Originally Posted by imsys0042
Originally Posted by Zeph
At handicap 10, you are probably not the group of golfers the relaxed rules are aimed at. Someone shooting in the 100's+ will probably not score all that much better with more clubs.
But I'd be an 8 if had that extra club! Seriously though, I think they should give 15 clubs a look since a lot of changes to iron and wedge sets have happened in the past 20 years. I do agree that if you are playing well you are fine with less. I'm OCD enough to want a "complete" set and I think newer players would benefit in some way (well I know someone like my father-in-law would)
You say that as if there were never any equipment improvements until the 1990's. Clubs and balls have been undergoing evolution for more than 100 years. It was changes in club technology back in the 1920's that spurred the limit of 14 clubs to be put in the rules. It idea was to keep skill in the game, to require the player to develop skill with his swing, not just the ability to pick a club.
More clubs for beginners just makes their decisions slower and more complicated. Players should start with fewer clubs and work up to the max of 14. These so-called "rules" aren't really for experienced players. They are aimed at trying to make the game more attractive for beginners, so lets really hit at the heart of the matter.
Make golf cheaper and you will attract new players to the game. New players don't give a damn about rules - not the real rules and not these unworkable , butchered up "rules". New players care about cost and time spent playing. That actually means shorter courses, and equipment to match. Shorter courses means lower taxes, lower maintenance costs, shorter rounds (it takes less time to walk a shorter distance).
Stop me if I'm wrong, but aren't the "ideas" on that list all things that beginners already do, without needing to feel secure that they are following a rule? In fact isn't it more likely to confuse or disillusion a player who carries these "rules" around with him, then gets told regularly that he's not actually playing by the rules? Or he enters a small competition that asks for his handicap and he gives them an estimate based on his play by those rules, but this tournament plays by the real rules, and he shoots 20 strokes over what he thought was his handicap because he incurs a 2 stroke penalty every time he uses "common sense".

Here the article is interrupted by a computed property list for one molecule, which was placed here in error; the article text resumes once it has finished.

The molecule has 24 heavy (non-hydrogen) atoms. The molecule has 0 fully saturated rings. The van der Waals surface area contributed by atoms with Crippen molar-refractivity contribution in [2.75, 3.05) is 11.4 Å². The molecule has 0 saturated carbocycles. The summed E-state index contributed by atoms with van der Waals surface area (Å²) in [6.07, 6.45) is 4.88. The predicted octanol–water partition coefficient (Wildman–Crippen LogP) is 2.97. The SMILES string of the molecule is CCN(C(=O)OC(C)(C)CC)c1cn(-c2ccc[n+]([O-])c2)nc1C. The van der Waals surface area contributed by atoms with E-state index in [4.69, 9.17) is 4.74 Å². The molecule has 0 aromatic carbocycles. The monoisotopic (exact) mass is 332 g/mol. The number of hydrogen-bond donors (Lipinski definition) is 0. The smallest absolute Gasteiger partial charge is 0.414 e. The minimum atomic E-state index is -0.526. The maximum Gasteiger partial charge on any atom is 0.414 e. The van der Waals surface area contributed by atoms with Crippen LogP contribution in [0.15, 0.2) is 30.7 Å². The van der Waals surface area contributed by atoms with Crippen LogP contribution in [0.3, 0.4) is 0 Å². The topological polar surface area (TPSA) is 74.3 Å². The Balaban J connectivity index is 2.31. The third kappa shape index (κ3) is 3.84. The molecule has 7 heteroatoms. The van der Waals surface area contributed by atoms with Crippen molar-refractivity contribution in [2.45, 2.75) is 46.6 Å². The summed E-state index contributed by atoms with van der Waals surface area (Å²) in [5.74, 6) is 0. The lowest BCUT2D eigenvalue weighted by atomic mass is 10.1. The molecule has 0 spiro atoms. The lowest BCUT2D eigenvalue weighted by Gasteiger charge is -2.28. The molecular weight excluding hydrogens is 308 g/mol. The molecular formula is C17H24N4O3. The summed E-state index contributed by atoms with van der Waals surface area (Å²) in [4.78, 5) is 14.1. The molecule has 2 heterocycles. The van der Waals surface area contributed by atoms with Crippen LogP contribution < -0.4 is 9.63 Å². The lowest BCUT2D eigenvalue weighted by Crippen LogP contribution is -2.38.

And just what is "common sense" anyway. Different people are imbued with widely varying levels of the sort of logical behavior we call common sense. It certainly has nothing to do with golf. A typical beginner won't have a clue how to apply common sense to golf, and it certainly won't be applied the same by different players. I envision a lot of on course discussions and arguments over the "common sense" procedures for a dozen different common situations, and that will just make them play slower than they already do.
I suggest that we put the beginning player on a shorter course (either a shorter layout, or the forward tees on a regular course), give him six or seven clubs, a dozen balls and a handful of tees. Give him a very basic idea of what his goals should be, then tell him not to worry about rules until he gets more of a handle on moving the ball in the intended direction. He can pick up the rules like most of us did, a little bit here and there, and if he decides that the game is what he wants to get into, he can get the book and start to really learn the rules when they will make a bit more sense to him.
Anyway you look at it, I'm opposed to telling anyone that that ridiculous list is anything resembling a set of rules.